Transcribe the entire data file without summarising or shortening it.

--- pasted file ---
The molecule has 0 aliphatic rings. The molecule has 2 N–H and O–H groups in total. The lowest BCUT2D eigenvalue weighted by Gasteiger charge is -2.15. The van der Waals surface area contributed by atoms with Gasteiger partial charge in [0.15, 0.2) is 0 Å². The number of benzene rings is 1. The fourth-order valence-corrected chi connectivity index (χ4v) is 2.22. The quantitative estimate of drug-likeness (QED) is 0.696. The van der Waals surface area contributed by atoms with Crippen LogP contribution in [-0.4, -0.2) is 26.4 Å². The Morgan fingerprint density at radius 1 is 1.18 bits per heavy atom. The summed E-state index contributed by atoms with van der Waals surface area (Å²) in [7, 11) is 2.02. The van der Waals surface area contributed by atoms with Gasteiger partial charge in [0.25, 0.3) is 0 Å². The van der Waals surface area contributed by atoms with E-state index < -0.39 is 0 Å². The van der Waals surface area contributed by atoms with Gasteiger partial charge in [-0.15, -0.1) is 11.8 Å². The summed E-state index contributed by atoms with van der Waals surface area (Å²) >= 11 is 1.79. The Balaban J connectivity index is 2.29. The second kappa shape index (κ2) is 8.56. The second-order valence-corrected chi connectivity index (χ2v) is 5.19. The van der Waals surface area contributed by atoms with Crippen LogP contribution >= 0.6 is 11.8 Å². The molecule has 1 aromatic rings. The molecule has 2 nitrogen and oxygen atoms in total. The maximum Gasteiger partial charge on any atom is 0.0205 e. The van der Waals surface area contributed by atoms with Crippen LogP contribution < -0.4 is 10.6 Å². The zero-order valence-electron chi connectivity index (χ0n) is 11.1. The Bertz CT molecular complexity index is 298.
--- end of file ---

The molecule has 0 aliphatic rings. The molecule has 2 N–H and O–H groups in total. The lowest BCUT2D eigenvalue weighted by Gasteiger charge is -2.15. The van der Waals surface area contributed by atoms with Gasteiger partial charge in [0.15, 0.2) is 0 Å². The number of benzene rings is 1. The fourth-order valence-corrected chi connectivity index (χ4v) is 2.22. The quantitative estimate of drug-likeness (QED) is 0.696. The van der Waals surface area contributed by atoms with Crippen LogP contribution in [-0.4, -0.2) is 26.4 Å². The Morgan fingerprint density at radius 1 is 1.18 bits per heavy atom. The summed E-state index contributed by atoms with van der Waals surface area (Å²) in [7, 11) is 2.02. The van der Waals surface area contributed by atoms with Gasteiger partial charge in [0.25, 0.3) is 0 Å². The van der Waals surface area contributed by atoms with E-state index < -0.39 is 0 Å². The van der Waals surface area contributed by atoms with Gasteiger partial charge in [-0.15, -0.1) is 11.8 Å². The summed E-state index contributed by atoms with van der Waals surface area (Å²) >= 11 is 1.79. The Balaban J connectivity index is 2.29. The second kappa shape index (κ2) is 8.56. The second-order valence-corrected chi connectivity index (χ2v) is 5.19. The van der Waals surface area contributed by atoms with Crippen LogP contribution >= 0.6 is 11.8 Å². The molecule has 1 aromatic rings. The molecule has 2 nitrogen and oxygen atoms in total. The maximum Gasteiger partial charge on any atom is 0.0205 e. The van der Waals surface area contributed by atoms with Crippen LogP contribution < -0.4 is 10.6 Å². The zero-order valence-electron chi connectivity index (χ0n) is 11.1. The Bertz CT molecular complexity index is 298.